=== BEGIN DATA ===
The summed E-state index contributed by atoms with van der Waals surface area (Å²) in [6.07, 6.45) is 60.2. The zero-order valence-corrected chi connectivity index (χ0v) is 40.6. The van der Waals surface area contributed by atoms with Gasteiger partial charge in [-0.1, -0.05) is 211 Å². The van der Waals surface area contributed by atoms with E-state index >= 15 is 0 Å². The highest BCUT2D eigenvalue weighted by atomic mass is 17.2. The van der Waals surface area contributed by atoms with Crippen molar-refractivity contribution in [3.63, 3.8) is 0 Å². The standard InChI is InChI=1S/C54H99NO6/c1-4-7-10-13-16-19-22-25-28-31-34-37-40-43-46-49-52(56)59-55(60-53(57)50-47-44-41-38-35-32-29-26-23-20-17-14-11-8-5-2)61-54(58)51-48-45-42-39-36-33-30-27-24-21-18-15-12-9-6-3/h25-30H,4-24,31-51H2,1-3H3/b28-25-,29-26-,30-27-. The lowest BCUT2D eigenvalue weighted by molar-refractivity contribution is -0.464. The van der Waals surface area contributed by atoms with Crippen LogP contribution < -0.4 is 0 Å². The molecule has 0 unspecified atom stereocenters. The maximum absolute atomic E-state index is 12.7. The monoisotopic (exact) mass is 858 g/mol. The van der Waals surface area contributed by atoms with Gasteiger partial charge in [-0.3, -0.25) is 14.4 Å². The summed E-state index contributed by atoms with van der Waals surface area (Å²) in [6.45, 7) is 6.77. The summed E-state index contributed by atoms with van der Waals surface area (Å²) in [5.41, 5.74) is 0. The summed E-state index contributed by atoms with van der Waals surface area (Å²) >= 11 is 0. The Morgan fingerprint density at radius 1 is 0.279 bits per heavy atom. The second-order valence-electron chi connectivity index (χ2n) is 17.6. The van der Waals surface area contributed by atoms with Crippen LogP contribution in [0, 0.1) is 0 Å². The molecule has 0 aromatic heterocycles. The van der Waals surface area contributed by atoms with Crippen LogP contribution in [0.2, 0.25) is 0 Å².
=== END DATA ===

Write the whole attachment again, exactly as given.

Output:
The summed E-state index contributed by atoms with van der Waals surface area (Å²) in [6.07, 6.45) is 60.2. The zero-order valence-corrected chi connectivity index (χ0v) is 40.6. The van der Waals surface area contributed by atoms with Gasteiger partial charge in [-0.1, -0.05) is 211 Å². The van der Waals surface area contributed by atoms with E-state index >= 15 is 0 Å². The highest BCUT2D eigenvalue weighted by atomic mass is 17.2. The van der Waals surface area contributed by atoms with Crippen molar-refractivity contribution in [3.63, 3.8) is 0 Å². The standard InChI is InChI=1S/C54H99NO6/c1-4-7-10-13-16-19-22-25-28-31-34-37-40-43-46-49-52(56)59-55(60-53(57)50-47-44-41-38-35-32-29-26-23-20-17-14-11-8-5-2)61-54(58)51-48-45-42-39-36-33-30-27-24-21-18-15-12-9-6-3/h25-30H,4-24,31-51H2,1-3H3/b28-25-,29-26-,30-27-. The lowest BCUT2D eigenvalue weighted by molar-refractivity contribution is -0.464. The van der Waals surface area contributed by atoms with Crippen LogP contribution < -0.4 is 0 Å². The molecule has 0 unspecified atom stereocenters. The maximum absolute atomic E-state index is 12.7. The monoisotopic (exact) mass is 858 g/mol. The van der Waals surface area contributed by atoms with Gasteiger partial charge in [-0.3, -0.25) is 14.4 Å². The summed E-state index contributed by atoms with van der Waals surface area (Å²) in [6.45, 7) is 6.77. The summed E-state index contributed by atoms with van der Waals surface area (Å²) in [5.41, 5.74) is 0. The summed E-state index contributed by atoms with van der Waals surface area (Å²) >= 11 is 0. The Morgan fingerprint density at radius 1 is 0.279 bits per heavy atom. The second-order valence-electron chi connectivity index (χ2n) is 17.6. The van der Waals surface area contributed by atoms with Crippen LogP contribution in [0, 0.1) is 0 Å². The molecule has 0 aromatic heterocycles. The van der Waals surface area contributed by atoms with Crippen LogP contribution in [0.2, 0.25) is 0 Å².